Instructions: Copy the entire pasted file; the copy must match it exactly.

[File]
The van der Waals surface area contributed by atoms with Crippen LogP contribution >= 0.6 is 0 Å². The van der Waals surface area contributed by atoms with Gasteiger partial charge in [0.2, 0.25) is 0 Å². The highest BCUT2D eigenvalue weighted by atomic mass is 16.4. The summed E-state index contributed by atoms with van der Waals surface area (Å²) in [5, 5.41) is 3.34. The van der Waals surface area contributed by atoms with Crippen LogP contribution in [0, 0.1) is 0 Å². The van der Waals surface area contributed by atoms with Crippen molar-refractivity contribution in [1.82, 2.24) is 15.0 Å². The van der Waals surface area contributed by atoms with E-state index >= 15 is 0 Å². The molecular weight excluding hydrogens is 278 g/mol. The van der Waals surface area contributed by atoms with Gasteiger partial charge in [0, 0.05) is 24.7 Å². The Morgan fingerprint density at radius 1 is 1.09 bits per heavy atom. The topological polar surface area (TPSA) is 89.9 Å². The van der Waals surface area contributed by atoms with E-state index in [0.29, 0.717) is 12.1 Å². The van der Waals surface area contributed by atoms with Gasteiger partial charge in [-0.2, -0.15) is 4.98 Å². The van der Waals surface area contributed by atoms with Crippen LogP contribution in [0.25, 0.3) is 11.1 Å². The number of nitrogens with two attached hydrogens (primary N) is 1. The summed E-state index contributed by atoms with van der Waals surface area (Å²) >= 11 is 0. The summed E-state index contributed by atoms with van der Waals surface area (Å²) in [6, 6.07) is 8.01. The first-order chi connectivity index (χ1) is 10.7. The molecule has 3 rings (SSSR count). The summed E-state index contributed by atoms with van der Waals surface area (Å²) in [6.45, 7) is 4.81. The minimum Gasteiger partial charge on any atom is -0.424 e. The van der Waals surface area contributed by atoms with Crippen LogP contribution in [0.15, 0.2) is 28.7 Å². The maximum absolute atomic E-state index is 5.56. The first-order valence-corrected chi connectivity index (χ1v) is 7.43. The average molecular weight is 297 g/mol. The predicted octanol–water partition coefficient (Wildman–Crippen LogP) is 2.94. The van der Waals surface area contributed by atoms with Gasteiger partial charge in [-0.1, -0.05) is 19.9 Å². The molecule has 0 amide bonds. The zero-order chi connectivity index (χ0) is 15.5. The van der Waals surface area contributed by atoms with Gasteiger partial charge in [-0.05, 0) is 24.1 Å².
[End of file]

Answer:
The van der Waals surface area contributed by atoms with Crippen LogP contribution >= 0.6 is 0 Å². The van der Waals surface area contributed by atoms with Gasteiger partial charge in [0.2, 0.25) is 0 Å². The highest BCUT2D eigenvalue weighted by atomic mass is 16.4. The summed E-state index contributed by atoms with van der Waals surface area (Å²) in [5, 5.41) is 3.34. The van der Waals surface area contributed by atoms with Crippen LogP contribution in [0, 0.1) is 0 Å². The van der Waals surface area contributed by atoms with Crippen molar-refractivity contribution in [1.82, 2.24) is 15.0 Å². The van der Waals surface area contributed by atoms with E-state index >= 15 is 0 Å². The molecular weight excluding hydrogens is 278 g/mol. The van der Waals surface area contributed by atoms with Gasteiger partial charge in [0, 0.05) is 24.7 Å². The Morgan fingerprint density at radius 1 is 1.09 bits per heavy atom. The topological polar surface area (TPSA) is 89.9 Å². The van der Waals surface area contributed by atoms with E-state index in [0.29, 0.717) is 12.1 Å². The van der Waals surface area contributed by atoms with Gasteiger partial charge in [-0.2, -0.15) is 4.98 Å². The van der Waals surface area contributed by atoms with Crippen LogP contribution in [0.25, 0.3) is 11.1 Å². The number of nitrogens with two attached hydrogens (primary N) is 1. The summed E-state index contributed by atoms with van der Waals surface area (Å²) >= 11 is 0. The summed E-state index contributed by atoms with van der Waals surface area (Å²) in [6, 6.07) is 8.01. The first-order chi connectivity index (χ1) is 10.7. The molecule has 3 rings (SSSR count). The summed E-state index contributed by atoms with van der Waals surface area (Å²) in [6.45, 7) is 4.81. The minimum Gasteiger partial charge on any atom is -0.424 e. The van der Waals surface area contributed by atoms with Crippen LogP contribution in [0.15, 0.2) is 28.7 Å². The maximum absolute atomic E-state index is 5.56. The first-order valence-corrected chi connectivity index (χ1v) is 7.43. The average molecular weight is 297 g/mol. The predicted octanol–water partition coefficient (Wildman–Crippen LogP) is 2.94. The van der Waals surface area contributed by atoms with Gasteiger partial charge in [-0.1, -0.05) is 19.9 Å². The molecule has 0 amide bonds. The zero-order chi connectivity index (χ0) is 15.5. The van der Waals surface area contributed by atoms with Gasteiger partial charge in [-0.05, 0) is 24.1 Å².